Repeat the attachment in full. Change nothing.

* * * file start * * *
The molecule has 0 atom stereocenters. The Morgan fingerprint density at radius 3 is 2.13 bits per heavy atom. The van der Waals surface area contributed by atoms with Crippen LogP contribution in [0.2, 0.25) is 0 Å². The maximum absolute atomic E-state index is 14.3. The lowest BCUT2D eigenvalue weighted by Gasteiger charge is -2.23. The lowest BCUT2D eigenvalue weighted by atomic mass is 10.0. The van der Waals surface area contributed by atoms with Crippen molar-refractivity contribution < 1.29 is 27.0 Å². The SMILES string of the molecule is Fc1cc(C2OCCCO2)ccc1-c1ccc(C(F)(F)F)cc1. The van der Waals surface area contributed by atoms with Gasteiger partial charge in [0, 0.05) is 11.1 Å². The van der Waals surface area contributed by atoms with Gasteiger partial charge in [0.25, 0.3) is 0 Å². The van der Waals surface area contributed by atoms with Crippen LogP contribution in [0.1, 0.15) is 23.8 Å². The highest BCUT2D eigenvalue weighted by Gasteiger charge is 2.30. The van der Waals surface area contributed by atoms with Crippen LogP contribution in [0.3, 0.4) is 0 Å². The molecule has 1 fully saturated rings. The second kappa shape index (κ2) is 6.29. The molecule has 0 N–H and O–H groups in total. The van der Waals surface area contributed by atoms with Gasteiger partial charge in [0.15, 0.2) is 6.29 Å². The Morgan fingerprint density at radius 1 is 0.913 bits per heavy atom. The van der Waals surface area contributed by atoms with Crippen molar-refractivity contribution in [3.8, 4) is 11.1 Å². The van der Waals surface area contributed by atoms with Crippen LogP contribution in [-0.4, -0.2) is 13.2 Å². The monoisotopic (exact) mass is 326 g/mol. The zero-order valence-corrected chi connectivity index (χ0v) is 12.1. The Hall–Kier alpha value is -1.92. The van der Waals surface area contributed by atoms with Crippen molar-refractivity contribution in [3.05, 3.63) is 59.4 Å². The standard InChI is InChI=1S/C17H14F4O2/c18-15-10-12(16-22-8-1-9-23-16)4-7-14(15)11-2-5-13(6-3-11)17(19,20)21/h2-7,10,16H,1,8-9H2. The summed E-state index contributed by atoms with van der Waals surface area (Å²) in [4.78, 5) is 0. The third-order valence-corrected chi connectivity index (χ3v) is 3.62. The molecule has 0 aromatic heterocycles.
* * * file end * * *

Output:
The molecule has 0 atom stereocenters. The Morgan fingerprint density at radius 3 is 2.13 bits per heavy atom. The van der Waals surface area contributed by atoms with Crippen LogP contribution in [0.2, 0.25) is 0 Å². The maximum absolute atomic E-state index is 14.3. The lowest BCUT2D eigenvalue weighted by Gasteiger charge is -2.23. The lowest BCUT2D eigenvalue weighted by atomic mass is 10.0. The van der Waals surface area contributed by atoms with Crippen molar-refractivity contribution < 1.29 is 27.0 Å². The SMILES string of the molecule is Fc1cc(C2OCCCO2)ccc1-c1ccc(C(F)(F)F)cc1. The van der Waals surface area contributed by atoms with Gasteiger partial charge in [0, 0.05) is 11.1 Å². The van der Waals surface area contributed by atoms with Gasteiger partial charge in [0.25, 0.3) is 0 Å². The van der Waals surface area contributed by atoms with Crippen LogP contribution in [0.1, 0.15) is 23.8 Å². The highest BCUT2D eigenvalue weighted by Gasteiger charge is 2.30. The van der Waals surface area contributed by atoms with Crippen LogP contribution in [0.3, 0.4) is 0 Å². The molecule has 1 fully saturated rings. The second kappa shape index (κ2) is 6.29. The molecule has 0 N–H and O–H groups in total. The van der Waals surface area contributed by atoms with Gasteiger partial charge in [0.15, 0.2) is 6.29 Å². The Morgan fingerprint density at radius 1 is 0.913 bits per heavy atom. The van der Waals surface area contributed by atoms with Crippen molar-refractivity contribution in [3.8, 4) is 11.1 Å². The van der Waals surface area contributed by atoms with Crippen LogP contribution in [-0.4, -0.2) is 13.2 Å². The monoisotopic (exact) mass is 326 g/mol. The zero-order valence-corrected chi connectivity index (χ0v) is 12.1. The Hall–Kier alpha value is -1.92. The van der Waals surface area contributed by atoms with Crippen molar-refractivity contribution in [3.05, 3.63) is 59.4 Å². The standard InChI is InChI=1S/C17H14F4O2/c18-15-10-12(16-22-8-1-9-23-16)4-7-14(15)11-2-5-13(6-3-11)17(19,20)21/h2-7,10,16H,1,8-9H2. The summed E-state index contributed by atoms with van der Waals surface area (Å²) in [4.78, 5) is 0. The third-order valence-corrected chi connectivity index (χ3v) is 3.62. The molecule has 0 aromatic heterocycles.